On 12 December, the Confederation of Indian Industries (CII) will hold its 4th Capital Market Summit in Mumbai. A quick look at the agenda and the speakers shows that almost every capital market segment has a role and a space at the summit except the biggest stakeholder of all—the 10 million retail investors.

The theme of the summit is  “Deepening of Capital Markets: Faster Growth of the Economy” and the objective is: Facilitating raising of capital from domestic resources; restore capital markets as the centre for capital formation; and, building stable and mature capital markets. To our mind, all three objectives need to take into account the retail investor. More specifically, it should address why 20 years of economic liberalization and so-called capital market growth has halved the number of retail investor. The most recent survey commissioned by SEBI (Securities and Exchange Board of India) puts the retail investor population at 10 million, which is two million more than that reported by the D Swarup Committee report.

Without the presence of retail investors, markets lack depth and companies find it hard to make successful IPOs.

However, CII is apparently unconcerned. It has put together industry representatives of every kind -- investment bankers, private equity investors, mutual funds, at least four stock market chiefs, regulators, law firms and banks (which hard-sell products to investors) – to deliberate on how to grow the size of the capital market. It is satisfied that if they interact with lawyers, policy makers, investment bankers, advisors and other corporate stakeholders who are helpfully listed under “who should attend”, the summit should be successful.

Is it any surprise then that investors’ fury at repetitive, cumbersome Know Your Customer (KYC) processes are never addressed. It is any surprise that transmission of shares remains a slow, expensive and endless process? And is it any wonder that investors have voted with their feet and switched to bank fixed deposits, gold or real estate or tax-free bonds?

Retail mutual fund investors have also been pulling out of SIPs (systematic investment plans) in large droves. As many as 5.10 lakh SIPs were ceased before the completion of the stipulated tenure (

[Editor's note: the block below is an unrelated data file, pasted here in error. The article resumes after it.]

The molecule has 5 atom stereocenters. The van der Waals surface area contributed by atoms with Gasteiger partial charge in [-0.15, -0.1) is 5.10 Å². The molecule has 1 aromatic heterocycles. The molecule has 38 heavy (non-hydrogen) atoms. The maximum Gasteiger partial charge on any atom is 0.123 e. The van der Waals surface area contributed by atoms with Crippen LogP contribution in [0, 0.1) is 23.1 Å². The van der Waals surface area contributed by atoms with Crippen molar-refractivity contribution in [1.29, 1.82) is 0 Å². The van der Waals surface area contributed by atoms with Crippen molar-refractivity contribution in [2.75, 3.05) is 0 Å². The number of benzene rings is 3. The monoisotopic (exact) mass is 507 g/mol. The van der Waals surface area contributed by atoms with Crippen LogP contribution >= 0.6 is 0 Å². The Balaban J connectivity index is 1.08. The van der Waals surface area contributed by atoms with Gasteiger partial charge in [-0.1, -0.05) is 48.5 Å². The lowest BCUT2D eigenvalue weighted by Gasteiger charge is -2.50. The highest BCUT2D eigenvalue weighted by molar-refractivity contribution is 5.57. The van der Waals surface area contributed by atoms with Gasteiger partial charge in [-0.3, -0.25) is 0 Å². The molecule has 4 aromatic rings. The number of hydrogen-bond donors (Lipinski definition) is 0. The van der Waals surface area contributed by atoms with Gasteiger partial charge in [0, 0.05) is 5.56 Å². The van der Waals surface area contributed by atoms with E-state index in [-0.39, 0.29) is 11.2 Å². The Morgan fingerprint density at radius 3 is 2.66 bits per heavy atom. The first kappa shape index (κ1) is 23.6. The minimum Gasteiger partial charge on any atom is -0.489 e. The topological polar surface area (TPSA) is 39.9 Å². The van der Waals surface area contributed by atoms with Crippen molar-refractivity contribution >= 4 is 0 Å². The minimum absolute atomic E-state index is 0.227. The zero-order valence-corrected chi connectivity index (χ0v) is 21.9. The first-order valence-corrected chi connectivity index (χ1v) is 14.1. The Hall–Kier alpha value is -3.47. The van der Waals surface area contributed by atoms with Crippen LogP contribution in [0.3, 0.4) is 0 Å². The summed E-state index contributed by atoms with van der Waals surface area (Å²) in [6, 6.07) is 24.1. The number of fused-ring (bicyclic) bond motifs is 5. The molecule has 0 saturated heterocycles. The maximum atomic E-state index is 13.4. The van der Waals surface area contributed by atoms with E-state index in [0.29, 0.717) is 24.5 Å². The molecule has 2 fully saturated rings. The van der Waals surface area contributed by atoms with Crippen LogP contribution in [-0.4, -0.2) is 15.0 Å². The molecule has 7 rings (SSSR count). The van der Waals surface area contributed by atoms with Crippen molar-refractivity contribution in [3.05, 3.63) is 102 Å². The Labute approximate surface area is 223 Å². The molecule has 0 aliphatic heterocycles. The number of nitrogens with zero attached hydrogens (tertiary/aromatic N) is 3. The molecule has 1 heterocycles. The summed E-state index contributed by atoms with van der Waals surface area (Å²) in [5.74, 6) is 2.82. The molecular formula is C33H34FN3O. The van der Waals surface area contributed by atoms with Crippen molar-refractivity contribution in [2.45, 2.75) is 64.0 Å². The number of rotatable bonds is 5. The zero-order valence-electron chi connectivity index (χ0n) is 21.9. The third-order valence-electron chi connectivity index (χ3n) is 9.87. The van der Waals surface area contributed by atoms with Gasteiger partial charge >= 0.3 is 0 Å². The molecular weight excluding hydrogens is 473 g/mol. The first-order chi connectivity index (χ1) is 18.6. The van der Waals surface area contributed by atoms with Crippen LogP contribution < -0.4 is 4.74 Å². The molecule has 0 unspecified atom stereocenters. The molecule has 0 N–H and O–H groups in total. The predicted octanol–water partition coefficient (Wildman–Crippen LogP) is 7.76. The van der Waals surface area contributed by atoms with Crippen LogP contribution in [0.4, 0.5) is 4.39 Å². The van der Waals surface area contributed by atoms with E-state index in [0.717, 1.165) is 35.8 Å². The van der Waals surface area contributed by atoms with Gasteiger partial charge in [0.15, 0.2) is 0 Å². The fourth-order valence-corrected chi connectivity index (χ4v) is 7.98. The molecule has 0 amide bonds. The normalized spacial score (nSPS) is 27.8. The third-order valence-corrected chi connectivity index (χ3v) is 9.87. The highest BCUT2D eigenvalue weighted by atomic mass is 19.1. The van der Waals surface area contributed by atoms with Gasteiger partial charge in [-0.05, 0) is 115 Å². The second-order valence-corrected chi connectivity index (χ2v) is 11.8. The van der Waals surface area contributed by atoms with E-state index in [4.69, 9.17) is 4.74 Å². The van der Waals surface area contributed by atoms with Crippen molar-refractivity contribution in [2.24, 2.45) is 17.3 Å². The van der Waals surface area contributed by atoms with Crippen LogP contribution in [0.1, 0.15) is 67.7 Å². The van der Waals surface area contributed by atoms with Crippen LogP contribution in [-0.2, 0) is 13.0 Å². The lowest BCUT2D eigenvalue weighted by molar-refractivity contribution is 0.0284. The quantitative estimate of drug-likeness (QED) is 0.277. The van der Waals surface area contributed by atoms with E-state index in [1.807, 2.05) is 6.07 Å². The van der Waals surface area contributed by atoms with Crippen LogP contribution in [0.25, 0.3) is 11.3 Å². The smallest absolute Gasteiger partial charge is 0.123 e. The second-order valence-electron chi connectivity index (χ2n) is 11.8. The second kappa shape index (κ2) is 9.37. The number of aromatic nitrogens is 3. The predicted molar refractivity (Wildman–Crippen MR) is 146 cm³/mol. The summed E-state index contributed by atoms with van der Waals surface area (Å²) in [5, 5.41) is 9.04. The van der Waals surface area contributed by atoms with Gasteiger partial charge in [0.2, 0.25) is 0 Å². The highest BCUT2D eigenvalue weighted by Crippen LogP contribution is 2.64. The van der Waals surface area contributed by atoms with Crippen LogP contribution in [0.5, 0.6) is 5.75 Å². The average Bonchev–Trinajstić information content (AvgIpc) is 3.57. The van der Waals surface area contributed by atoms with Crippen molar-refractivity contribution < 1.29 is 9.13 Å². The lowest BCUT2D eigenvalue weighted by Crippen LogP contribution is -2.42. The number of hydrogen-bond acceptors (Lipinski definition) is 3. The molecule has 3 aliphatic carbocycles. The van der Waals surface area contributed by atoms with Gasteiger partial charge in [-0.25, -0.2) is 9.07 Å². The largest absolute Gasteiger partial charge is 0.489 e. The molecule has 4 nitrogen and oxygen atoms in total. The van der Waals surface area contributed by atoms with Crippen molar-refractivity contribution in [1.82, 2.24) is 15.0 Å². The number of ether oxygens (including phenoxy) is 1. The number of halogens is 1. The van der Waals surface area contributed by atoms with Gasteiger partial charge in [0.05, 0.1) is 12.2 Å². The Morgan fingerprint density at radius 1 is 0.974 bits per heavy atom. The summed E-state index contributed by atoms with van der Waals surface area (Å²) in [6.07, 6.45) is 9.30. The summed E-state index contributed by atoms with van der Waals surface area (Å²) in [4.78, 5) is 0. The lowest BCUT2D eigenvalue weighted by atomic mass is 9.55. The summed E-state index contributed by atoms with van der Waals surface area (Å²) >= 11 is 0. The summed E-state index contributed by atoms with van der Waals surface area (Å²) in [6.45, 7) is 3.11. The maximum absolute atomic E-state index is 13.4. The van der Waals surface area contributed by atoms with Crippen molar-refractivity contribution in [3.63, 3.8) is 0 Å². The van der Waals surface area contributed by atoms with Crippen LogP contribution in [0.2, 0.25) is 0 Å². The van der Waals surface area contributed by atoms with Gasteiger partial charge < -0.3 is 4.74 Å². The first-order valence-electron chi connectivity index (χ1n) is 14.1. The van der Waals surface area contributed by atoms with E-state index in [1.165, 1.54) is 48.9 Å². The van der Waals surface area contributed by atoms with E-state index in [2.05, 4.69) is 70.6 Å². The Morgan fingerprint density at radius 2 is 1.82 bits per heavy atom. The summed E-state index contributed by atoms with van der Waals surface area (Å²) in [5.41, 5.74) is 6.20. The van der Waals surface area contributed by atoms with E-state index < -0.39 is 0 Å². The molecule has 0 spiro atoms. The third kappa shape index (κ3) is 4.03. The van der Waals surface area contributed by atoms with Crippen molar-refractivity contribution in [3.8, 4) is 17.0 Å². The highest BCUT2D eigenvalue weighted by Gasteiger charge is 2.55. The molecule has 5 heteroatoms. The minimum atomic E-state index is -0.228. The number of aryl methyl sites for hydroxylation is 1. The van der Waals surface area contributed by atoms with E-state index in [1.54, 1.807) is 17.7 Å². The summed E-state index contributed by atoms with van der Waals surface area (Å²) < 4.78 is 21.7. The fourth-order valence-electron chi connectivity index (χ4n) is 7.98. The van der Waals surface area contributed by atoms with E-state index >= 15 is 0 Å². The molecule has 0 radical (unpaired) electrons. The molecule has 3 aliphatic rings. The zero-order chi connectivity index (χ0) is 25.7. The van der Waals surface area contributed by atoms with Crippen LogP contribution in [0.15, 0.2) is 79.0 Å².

Here’s the irony—excluding trustee members, there is no direct representative from the mutual fund industry to speak either in the CII summit. In the past, summits of this sort at least had a token representation from investors, investor groups or at least analysts who were seen as the voice of the ordinary investor. But industry has now chosen to dispense even with this pretense.

Keeping retail investors out of capital market summits would have made sense if there were other forums for the regulators to address their concerns or interact with them. But this does not happen either.

The chief guest at CII’s summit is UK Sinha, the chairman of SEBI. In over two years at SEBI, Mr Sinha has diligently addressed a plethora of corporate summits or events organized by industry associations and chambers of commerce, but there is no record of his having addressed any genuine investor meets or directly engaging with investors.

In fact, under his tenure, SEBI does not even respond to investors’ email suggestions; worse even letters from retired secretaries of the government of India are mechanically transferred to the outsourced grievance redressal mechanism which sends out absurd replies like “the issue is not under SEBI’s jurisdiction”. This happened specifically in the case of former expenditure secretary EAS Sarma and has been published by Moneylife.

The bigger irony is that the finance ministry, the ministry of corporate affairs is forever exhorting market intermediaries and stock exchanges to conduct “financial literacy” seminars, as though lack of financial literacy and not bad policy making or mis-selling or regulatory apathy have driven away investors.




4 years ago

Those who want to deepen the capital markets seem to be clueless about how to get the retail investor to invest again.

They are just hoping, retail investors will flock back to the capital markets with rising equity market indices.